Tainted IVs | Ortiz to Seek Release on Friday

IV | Image by Numstocker

In a bid to prevent his release from detention, federal prosecutors filed a motion on Wednesday arguing that the disgraced criminal anesthesiologist Dr. Raynaldo Ortiz is too dangerous to be let out of jail while awaiting trial.

Ortiz had been indicted on ten felony counts related to his alleged intentional doping of IV bags with nerve-blocking and bronchodilation drugs that allegedly caused several medical emergencies and one death.

He moved to secure his release earlier this month, arguing to a federal judge that he was not a danger to the community or a flight risk, as previously reported in The Dallas Express.

However, in the court papers filed on Wednesday, prosecutors claimed that Ortiz used his medical knowledge and years of experience to commit “conscience-shocking, heinous crimes in which he
indiscriminately poisoned patients at a medical center where he worked.”

The motion referenced Ortiz’s past criminal history, which included the shooting of a former neighbor’s dog and multiple arrests for domestic violence that did not result in convictions.

Prosecutors also cited his “disciplinary history both with the Texas Medical Board and with medical facilities at which he has been employed.”

The Texas Medical Board suspended Ortiz’s license on September 9, five days before he was arrested, calling him a “continuing threat to public welfare.”

Still, even without a license to practice medicine, prosecutors alleged that Ortiz would be a threat to witnesses if he were to be released.

Federal investigators had interviewed staff at Baylor Scott & White Surgicare North Dallas, where he allegedly doped the IV bags, as well as other facilities where he previously worked. A number of his former coworkers “expressed concerns about Ortiz retaliating against them if they cooperated with [the] investigation,” according to the prosecutors’ motion.

The motion stated further that “a medical license is not required to poison people or retaliate against witnesses — and Ortiz has proven that he is proficient at doing both.”

The prosecutors cited the shooting of his former neighbor’s dog, which they claim he did in retaliation for that former neighbor testifying against him in a domestic violence case.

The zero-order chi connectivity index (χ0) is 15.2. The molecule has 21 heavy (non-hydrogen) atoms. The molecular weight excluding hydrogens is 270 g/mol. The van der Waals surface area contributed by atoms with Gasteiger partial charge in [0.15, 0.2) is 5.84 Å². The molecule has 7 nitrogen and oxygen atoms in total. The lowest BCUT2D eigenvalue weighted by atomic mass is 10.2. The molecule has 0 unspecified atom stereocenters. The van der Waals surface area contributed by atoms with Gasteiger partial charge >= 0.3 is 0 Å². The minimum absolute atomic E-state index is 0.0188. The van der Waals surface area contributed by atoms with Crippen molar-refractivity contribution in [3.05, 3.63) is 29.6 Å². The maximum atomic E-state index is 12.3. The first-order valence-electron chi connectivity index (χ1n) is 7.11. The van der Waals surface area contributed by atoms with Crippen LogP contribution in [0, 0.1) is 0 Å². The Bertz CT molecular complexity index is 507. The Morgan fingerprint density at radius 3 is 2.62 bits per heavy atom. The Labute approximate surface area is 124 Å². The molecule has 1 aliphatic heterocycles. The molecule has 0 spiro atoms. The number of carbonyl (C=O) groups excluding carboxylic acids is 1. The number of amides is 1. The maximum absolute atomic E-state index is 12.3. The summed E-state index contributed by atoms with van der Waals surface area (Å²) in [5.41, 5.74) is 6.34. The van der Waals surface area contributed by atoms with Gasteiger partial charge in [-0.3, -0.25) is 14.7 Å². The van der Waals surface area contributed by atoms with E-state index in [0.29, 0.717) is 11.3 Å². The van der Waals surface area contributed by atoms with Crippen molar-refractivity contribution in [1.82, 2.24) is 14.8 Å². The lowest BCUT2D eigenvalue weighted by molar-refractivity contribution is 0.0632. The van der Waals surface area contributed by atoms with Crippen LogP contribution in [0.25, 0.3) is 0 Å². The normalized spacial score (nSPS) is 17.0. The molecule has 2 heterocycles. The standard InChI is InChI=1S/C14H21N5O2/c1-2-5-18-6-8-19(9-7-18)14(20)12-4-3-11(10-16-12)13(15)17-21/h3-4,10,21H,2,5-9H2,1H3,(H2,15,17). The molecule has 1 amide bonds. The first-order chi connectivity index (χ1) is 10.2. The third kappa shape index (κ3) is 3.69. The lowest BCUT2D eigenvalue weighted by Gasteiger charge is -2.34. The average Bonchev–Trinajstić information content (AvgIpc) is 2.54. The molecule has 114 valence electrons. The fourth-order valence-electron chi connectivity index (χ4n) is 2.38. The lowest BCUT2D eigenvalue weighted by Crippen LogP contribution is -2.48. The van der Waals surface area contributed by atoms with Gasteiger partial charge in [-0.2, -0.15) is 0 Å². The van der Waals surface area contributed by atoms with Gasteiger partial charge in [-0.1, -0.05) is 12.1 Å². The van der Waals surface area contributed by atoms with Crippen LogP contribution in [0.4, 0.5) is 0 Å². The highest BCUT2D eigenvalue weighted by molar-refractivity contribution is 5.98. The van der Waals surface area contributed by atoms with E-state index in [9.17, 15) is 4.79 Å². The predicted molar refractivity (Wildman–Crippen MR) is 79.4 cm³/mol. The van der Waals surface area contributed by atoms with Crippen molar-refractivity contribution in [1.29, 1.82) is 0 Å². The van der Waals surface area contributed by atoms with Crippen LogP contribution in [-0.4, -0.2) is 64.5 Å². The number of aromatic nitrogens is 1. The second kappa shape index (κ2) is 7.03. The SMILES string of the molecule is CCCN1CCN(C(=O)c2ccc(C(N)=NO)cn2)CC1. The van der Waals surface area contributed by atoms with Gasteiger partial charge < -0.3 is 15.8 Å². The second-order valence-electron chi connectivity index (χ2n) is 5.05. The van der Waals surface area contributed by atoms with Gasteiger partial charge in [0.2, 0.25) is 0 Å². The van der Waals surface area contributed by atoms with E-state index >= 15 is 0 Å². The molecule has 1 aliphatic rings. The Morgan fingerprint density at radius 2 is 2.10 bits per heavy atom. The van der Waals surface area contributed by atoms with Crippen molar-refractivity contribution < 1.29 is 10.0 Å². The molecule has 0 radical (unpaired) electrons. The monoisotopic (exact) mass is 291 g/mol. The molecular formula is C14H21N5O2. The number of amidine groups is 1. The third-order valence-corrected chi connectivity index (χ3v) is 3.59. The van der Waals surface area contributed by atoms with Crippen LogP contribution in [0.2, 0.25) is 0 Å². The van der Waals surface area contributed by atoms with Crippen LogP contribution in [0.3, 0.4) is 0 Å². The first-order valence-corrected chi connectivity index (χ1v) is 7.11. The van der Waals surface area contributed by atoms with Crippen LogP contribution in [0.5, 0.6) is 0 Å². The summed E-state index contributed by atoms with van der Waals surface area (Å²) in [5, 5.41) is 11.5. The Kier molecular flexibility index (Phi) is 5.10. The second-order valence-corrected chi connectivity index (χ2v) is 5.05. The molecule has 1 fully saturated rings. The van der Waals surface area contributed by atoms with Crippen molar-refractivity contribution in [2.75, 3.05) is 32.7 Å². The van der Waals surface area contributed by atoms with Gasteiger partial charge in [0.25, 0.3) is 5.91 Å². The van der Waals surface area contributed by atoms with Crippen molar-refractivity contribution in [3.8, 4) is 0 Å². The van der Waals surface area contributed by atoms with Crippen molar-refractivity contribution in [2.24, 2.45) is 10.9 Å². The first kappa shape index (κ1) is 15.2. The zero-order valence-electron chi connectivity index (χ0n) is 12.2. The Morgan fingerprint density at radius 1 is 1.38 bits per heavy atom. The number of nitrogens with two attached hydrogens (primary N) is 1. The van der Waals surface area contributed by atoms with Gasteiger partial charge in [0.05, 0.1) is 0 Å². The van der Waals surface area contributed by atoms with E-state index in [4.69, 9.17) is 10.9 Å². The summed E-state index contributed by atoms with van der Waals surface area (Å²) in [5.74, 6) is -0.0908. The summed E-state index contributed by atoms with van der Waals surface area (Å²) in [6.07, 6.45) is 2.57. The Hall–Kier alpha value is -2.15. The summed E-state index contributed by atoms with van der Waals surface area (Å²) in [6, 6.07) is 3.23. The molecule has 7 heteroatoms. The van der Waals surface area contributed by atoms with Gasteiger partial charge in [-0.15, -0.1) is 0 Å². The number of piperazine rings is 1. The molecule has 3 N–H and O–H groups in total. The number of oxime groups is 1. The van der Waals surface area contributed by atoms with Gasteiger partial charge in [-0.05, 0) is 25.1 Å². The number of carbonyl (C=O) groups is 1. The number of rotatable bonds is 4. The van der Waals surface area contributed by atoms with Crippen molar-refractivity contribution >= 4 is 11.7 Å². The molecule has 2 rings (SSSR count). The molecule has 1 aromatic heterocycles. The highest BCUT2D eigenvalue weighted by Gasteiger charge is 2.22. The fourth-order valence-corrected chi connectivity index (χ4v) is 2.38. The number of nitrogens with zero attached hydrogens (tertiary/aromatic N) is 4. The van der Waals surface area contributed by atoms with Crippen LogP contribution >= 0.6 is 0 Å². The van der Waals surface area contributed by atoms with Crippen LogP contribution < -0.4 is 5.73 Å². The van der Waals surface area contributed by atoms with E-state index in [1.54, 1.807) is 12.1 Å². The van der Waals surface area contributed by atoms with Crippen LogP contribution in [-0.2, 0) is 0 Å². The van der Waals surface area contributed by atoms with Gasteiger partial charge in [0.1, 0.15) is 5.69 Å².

The motion further described Ortiz as erratic and combative with his coworkers. He allegedly participated in numerous “intense” verbal altercations, one of which got physical at Dallas Regional Medical Center, where Ortiz “injected anesthesia drugs into a patient while he knew that security personnel were attempting to remove him.”

“There is no way to mitigate against the risk of Ortiz resuming and escalating these types of behaviors given his current situation,” the motion claimed, “and the overwhelming evidence indicates that witnesses are fearful of what Ortiz will do upon release.”

Ortiz, who pleaded not guilty back in October, has since publicly denied all wrongdoing and claimed he was somehow being set up.

In a jailhouse interview with WFAA, Ortiz claimed he had good reason to be handling IV bags in the hallway outside of the Surgicare’s operating rooms. He was seen placing them in the bag warmer, which was captured several times on surveillance footage.

Prosecutors alleged that, on several occasions, after an IV bag that Ortiz placed in the bag warmer was administered, the patient suffered a cardiac event. The bags were subsequently tested for adulteration and were discovered to contain nerve-blocking agents.

“All that stuff that they said was a lie,” Ortiz told WFAA. “I’ve had no lawsuits, no malpractice in 29 years, not one.”

Ortiz is being held at the Limestone County Detention Center. He was transported to Dallas County on Thursday, where a judge will hear the dueling motions at a hearing set for Friday, November 18.

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